Not to mention that in the US consoles quickly became more popular than in Europe, so there was an even larger split between gamers and people who bought "serious computers" for work applications.

 

 

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There were several reasons for the fall of both Atari and Amiga.  First, the two most successful computer companies were Apple and IBM, at least in the US, and particularly for IBM, you were not going to overcome that with ANY computer, businesses were just too locked into the IBM mindset to change, and it was the IBM clones that really spelled the end of Atari, Amiga, and Apple.  Apple only survived because of their "revolutionary" WIMP interface which Gates wanted so bad but Jobs said no.  Atari/Tramiel was basing the ST off of the Mac and built a successful product, but they had screwed over too many distributors and had a hard time selling it in the states because of the IBM mindset and then didn't innovate the ST enough, their attempts to fix the distribution/sales problem just bit them big time in the ass, and their lack of innovation allowed the PC to catch up and then surpass them, but for a brief shining moment.  The Amiga had a similar problem except they started out late, was too expensive, but then came the 500 and they were off to the races until, once again, their innovation cycle was too slow and the PC caught up.  Both machines had great software, that was not an issue, mostly it was bad business decisions and slow development, all which can be traced back to being low-funded companies.  If you look now, it's still the same situation, there is no other machines except PC and just a smattering of Macs, <5% of the market, and Apple continues to lose market share as they are way over-priced and everyone knows it.  So, it was not software, not sales, just bad decisions and timing.  They had their moment in the sun, and could have remained, particularly the Amiga, but bad decisions killed them in a very competitive business environment.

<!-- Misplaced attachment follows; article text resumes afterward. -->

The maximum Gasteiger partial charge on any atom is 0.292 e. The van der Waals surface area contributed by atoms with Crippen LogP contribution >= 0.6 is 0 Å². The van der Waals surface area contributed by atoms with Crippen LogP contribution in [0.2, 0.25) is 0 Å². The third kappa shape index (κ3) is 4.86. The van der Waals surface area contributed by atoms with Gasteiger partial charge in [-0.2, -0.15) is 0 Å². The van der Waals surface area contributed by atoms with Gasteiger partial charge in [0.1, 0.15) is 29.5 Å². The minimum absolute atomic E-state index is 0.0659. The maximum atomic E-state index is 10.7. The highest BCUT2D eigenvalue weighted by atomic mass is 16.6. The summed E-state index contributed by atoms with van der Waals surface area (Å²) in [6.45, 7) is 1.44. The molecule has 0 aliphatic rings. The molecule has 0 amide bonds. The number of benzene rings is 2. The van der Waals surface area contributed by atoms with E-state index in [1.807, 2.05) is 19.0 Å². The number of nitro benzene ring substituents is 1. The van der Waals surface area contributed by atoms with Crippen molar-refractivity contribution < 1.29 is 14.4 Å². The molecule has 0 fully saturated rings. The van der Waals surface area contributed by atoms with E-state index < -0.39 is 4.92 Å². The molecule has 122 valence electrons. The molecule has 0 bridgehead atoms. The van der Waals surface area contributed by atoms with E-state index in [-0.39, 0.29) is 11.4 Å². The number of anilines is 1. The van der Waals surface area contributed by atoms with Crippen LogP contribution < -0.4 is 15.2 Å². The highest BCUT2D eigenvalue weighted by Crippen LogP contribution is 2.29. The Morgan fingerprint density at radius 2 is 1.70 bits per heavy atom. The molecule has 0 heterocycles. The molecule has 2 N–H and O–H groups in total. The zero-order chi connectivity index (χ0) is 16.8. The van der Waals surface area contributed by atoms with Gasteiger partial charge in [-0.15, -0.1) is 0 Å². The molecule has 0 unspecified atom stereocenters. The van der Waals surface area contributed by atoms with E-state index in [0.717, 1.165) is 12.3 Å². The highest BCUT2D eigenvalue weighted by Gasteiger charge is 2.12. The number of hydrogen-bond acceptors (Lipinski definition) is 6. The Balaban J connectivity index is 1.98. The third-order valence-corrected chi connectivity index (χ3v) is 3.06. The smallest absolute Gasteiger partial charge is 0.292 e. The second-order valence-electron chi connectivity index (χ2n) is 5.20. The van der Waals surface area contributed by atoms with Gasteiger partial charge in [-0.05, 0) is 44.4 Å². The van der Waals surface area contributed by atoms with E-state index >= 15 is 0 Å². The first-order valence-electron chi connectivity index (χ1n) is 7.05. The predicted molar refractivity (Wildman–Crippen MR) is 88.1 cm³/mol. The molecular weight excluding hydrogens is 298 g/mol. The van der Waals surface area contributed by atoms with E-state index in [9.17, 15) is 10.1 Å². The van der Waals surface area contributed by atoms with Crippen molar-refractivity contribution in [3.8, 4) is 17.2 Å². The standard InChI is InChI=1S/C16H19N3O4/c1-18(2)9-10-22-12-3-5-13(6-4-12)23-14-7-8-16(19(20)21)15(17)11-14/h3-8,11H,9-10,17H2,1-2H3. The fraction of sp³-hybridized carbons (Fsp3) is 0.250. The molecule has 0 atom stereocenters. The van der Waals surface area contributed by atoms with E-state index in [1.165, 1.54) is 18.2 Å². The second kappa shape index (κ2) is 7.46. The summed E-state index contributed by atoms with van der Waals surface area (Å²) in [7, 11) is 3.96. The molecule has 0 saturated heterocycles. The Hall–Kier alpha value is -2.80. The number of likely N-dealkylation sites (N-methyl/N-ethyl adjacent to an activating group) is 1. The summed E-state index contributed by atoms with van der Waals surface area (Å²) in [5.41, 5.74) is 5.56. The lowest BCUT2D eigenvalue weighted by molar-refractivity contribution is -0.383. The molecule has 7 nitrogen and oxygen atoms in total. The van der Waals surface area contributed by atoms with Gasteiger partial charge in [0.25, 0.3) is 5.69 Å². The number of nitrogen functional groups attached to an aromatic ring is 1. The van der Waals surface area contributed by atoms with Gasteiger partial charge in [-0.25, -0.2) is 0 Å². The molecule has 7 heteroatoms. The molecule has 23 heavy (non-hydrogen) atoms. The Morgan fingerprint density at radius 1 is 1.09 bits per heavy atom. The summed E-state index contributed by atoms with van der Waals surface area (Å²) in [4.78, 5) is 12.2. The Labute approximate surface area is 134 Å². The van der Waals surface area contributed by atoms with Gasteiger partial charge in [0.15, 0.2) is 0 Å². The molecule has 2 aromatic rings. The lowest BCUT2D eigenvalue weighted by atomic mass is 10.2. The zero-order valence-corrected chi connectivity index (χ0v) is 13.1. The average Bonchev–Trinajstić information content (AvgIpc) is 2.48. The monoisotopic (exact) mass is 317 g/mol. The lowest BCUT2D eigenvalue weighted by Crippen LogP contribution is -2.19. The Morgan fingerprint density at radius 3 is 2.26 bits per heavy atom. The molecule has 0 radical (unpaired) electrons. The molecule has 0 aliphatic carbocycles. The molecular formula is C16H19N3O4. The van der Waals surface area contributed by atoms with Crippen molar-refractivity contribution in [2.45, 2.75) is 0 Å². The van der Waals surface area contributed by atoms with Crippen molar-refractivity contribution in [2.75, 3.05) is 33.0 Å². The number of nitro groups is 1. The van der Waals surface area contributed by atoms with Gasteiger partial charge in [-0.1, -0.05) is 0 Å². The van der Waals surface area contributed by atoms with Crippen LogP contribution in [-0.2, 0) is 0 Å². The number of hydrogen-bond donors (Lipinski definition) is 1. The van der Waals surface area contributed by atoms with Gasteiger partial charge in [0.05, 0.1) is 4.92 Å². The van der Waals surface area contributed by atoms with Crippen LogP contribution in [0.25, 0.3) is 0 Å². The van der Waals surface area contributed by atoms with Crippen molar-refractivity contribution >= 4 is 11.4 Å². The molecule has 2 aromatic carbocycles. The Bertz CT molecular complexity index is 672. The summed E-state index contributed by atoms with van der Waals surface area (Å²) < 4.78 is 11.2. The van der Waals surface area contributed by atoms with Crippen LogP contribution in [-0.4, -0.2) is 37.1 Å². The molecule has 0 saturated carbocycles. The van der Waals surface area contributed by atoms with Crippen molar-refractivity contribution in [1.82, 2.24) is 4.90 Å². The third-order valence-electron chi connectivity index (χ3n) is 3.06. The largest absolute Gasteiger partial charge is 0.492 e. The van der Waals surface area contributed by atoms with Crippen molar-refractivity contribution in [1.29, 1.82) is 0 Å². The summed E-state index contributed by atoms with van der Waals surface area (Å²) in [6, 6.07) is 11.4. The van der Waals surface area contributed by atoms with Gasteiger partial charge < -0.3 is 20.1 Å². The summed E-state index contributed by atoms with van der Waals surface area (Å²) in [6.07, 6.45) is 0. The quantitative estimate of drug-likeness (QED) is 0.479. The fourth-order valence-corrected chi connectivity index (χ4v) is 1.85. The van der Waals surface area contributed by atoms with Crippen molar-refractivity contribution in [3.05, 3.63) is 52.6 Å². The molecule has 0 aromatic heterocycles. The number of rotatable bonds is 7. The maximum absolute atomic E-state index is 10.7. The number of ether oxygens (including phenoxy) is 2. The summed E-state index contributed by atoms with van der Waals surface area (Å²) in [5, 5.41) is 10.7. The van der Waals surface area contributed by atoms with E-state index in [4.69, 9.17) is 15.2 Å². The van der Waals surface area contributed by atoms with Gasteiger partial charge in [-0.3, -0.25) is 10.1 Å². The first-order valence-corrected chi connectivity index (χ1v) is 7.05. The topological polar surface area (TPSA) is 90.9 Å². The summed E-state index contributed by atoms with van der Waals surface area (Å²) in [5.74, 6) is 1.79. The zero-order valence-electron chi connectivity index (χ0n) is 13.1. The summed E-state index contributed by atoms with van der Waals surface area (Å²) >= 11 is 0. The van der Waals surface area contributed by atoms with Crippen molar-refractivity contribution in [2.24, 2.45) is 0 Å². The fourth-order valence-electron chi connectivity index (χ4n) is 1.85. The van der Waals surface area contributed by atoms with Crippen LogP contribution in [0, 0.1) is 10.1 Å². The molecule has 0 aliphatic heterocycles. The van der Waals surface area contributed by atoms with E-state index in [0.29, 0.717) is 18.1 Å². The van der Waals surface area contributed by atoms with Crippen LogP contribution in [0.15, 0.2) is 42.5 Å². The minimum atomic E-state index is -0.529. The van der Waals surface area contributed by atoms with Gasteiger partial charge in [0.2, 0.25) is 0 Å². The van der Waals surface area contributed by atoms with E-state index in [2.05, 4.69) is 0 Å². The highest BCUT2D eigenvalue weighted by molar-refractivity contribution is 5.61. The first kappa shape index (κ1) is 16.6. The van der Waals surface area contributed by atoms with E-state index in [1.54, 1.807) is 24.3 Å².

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Apple is doing very fine and they sell approx. the same number of Macs each year. Doesn't matter if they lose market share as long as they keep their very healthy margin.